Joseph Shuldiner. Due out 2nd June 2020 from Chronicle Books, it's 352 pages and will be available in hardcover and ebook formats.
This is the magnum opus of the director of the Institute of Domestic Technology and contains a solid array of recipes and tutorials for many nearly lost kitchen arts. Covering pantry staples, coffee technology, pickling & preserving, processing grains, dairy, meats & fish, spirits, fermentation, and dehydration - it's an encyclopedic reference book and will go beside The Joy of Cooking and my Ball Blue Book. During this pandemic, when I've been stressed and longing for some continuity and normalcy, cooking and being productive in the kitchen has been a real stress reliever and source of comfort. The idea of "slow food" and of taking control of the processing of our own ingredients makes more sense than ever (and prevents the necessity of "just running out to the grocery store to buy pre-processed items).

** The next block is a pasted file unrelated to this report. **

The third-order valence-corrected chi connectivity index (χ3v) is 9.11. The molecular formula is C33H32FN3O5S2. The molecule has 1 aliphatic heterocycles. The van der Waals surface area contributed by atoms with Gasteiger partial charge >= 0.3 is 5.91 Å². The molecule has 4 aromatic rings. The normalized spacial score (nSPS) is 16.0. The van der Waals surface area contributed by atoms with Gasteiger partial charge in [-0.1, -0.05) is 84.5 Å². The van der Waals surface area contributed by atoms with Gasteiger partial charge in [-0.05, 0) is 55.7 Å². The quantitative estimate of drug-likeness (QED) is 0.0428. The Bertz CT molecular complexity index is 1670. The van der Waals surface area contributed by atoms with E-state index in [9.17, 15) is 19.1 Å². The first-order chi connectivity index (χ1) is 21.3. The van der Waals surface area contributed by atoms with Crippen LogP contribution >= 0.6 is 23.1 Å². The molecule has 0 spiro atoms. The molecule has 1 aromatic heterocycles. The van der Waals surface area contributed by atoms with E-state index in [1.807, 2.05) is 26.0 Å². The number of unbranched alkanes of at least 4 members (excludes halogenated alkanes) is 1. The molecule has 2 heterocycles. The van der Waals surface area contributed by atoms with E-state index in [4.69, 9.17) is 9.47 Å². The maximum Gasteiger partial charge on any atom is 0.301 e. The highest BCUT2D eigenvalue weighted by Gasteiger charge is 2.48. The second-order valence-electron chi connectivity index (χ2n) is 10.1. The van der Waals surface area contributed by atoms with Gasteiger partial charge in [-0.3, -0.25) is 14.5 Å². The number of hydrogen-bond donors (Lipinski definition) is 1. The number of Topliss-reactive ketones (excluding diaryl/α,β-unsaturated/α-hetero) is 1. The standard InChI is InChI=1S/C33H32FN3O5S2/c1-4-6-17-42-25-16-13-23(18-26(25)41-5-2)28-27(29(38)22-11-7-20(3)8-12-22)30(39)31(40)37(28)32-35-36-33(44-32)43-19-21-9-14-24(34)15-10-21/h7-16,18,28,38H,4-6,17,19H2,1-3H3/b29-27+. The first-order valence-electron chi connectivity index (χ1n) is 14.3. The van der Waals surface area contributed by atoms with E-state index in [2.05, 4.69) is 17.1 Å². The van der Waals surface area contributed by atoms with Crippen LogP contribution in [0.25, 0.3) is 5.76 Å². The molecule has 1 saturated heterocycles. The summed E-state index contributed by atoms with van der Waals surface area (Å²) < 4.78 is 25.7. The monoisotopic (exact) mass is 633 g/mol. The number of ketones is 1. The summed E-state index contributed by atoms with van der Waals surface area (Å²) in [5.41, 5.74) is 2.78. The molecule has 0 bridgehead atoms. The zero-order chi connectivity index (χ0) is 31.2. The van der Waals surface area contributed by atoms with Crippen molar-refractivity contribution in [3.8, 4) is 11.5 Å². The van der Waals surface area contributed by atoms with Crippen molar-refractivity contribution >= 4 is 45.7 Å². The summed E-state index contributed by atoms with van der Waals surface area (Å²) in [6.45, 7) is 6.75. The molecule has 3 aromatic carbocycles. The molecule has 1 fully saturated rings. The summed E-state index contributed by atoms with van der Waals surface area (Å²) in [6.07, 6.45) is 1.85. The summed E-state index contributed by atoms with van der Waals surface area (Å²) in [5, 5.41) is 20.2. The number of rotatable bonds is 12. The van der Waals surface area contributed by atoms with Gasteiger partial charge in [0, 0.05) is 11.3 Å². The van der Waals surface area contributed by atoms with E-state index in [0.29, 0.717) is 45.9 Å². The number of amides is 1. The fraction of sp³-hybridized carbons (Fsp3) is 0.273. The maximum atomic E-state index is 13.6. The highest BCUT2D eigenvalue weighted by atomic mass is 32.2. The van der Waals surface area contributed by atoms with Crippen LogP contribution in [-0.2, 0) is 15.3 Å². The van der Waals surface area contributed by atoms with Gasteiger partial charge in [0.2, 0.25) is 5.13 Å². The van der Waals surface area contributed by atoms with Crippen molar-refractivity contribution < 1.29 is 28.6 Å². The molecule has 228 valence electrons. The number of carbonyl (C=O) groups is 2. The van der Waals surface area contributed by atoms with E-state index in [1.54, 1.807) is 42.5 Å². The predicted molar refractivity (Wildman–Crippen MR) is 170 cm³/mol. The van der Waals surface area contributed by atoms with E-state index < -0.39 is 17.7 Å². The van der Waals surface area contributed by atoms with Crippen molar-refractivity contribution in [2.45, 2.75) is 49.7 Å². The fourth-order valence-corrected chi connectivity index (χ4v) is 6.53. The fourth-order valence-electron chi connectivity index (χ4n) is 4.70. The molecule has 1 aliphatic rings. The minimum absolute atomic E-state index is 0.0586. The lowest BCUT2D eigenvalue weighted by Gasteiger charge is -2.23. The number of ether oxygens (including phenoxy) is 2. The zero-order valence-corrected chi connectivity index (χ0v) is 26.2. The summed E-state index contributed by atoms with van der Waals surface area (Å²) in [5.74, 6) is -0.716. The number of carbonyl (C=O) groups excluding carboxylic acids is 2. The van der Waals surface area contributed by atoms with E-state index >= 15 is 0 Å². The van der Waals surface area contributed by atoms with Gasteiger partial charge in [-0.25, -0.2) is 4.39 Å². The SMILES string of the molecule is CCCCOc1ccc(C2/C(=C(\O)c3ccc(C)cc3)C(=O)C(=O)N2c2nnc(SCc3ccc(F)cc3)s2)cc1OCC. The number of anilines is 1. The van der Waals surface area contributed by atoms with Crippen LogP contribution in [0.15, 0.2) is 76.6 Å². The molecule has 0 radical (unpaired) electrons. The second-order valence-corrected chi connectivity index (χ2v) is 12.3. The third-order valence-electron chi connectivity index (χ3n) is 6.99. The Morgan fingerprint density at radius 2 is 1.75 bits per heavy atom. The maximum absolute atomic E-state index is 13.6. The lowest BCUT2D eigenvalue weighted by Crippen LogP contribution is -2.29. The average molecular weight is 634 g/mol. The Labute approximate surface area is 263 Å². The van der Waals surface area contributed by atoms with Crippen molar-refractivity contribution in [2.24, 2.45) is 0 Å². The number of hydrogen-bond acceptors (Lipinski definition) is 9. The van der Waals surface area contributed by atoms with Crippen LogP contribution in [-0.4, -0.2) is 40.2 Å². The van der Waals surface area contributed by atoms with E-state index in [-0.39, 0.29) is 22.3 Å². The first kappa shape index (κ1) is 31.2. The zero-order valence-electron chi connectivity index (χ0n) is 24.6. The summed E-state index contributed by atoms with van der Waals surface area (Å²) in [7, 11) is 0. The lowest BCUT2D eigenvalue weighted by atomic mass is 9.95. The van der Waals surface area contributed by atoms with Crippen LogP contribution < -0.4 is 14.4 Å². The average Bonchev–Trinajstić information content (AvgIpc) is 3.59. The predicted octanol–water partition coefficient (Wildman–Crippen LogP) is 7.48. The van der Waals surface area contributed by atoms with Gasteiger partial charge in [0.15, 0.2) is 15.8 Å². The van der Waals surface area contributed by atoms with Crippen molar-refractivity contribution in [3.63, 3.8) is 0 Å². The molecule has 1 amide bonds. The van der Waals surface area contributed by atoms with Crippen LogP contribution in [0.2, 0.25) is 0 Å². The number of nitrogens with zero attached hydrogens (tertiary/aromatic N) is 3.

The chapters contain techniques for making basic staples (including selecting beans and DIY coffee roasting and grinding - wizardry!). The following recipes highlight and showcase the finished ingredients. Each of the recipes includes an introductory description, ingredients listed in a bullet point sidebar (US measurements given, with metric in parentheses), and step by step instructions. There is no nutritional info provided. The recipes are photographed very well and clearly. Serving suggestions are attractive and appropriate.
The author has also included a resource list and an abbreviated bibliography and reference lists for further reading. The index is cross referenced and includes ingredients and recipes.
I adored the no-waste aesthetic of the book and the gentle, accessible, humorous voice of the author really makes me wish I'd been able to take a class or three with his guidance.
Five stars. Superlative reference book.
Disclosure: I received an ARC at no cost from the author/publisher for review purposes.